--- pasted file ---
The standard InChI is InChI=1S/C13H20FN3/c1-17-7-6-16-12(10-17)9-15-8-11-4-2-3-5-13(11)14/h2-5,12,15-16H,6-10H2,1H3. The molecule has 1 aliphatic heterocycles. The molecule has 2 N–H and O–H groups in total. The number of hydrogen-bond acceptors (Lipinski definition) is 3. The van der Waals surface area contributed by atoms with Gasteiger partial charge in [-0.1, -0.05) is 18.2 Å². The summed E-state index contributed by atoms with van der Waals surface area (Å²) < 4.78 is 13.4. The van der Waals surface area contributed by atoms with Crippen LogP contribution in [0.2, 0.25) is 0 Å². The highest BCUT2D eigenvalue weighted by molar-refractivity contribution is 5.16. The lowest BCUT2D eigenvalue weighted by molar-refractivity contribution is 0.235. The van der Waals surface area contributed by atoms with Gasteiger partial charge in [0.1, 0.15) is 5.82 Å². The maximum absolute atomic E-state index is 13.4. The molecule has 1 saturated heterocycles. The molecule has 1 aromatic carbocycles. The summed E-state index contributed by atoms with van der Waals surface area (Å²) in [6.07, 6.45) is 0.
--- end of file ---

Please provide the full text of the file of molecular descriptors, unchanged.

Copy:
The standard InChI is InChI=1S/C13H20FN3/c1-17-7-6-16-12(10-17)9-15-8-11-4-2-3-5-13(11)14/h2-5,12,15-16H,6-10H2,1H3. The molecule has 1 aliphatic heterocycles. The molecule has 2 N–H and O–H groups in total. The number of hydrogen-bond acceptors (Lipinski definition) is 3. The van der Waals surface area contributed by atoms with Gasteiger partial charge in [-0.1, -0.05) is 18.2 Å². The summed E-state index contributed by atoms with van der Waals surface area (Å²) < 4.78 is 13.4. The van der Waals surface area contributed by atoms with Crippen LogP contribution in [0.2, 0.25) is 0 Å². The highest BCUT2D eigenvalue weighted by molar-refractivity contribution is 5.16. The lowest BCUT2D eigenvalue weighted by molar-refractivity contribution is 0.235. The van der Waals surface area contributed by atoms with Gasteiger partial charge in [0.1, 0.15) is 5.82 Å². The maximum absolute atomic E-state index is 13.4. The molecule has 1 saturated heterocycles. The molecule has 1 aromatic carbocycles. The summed E-state index contributed by atoms with van der Waals surface area (Å²) in [6.07, 6.45) is 0.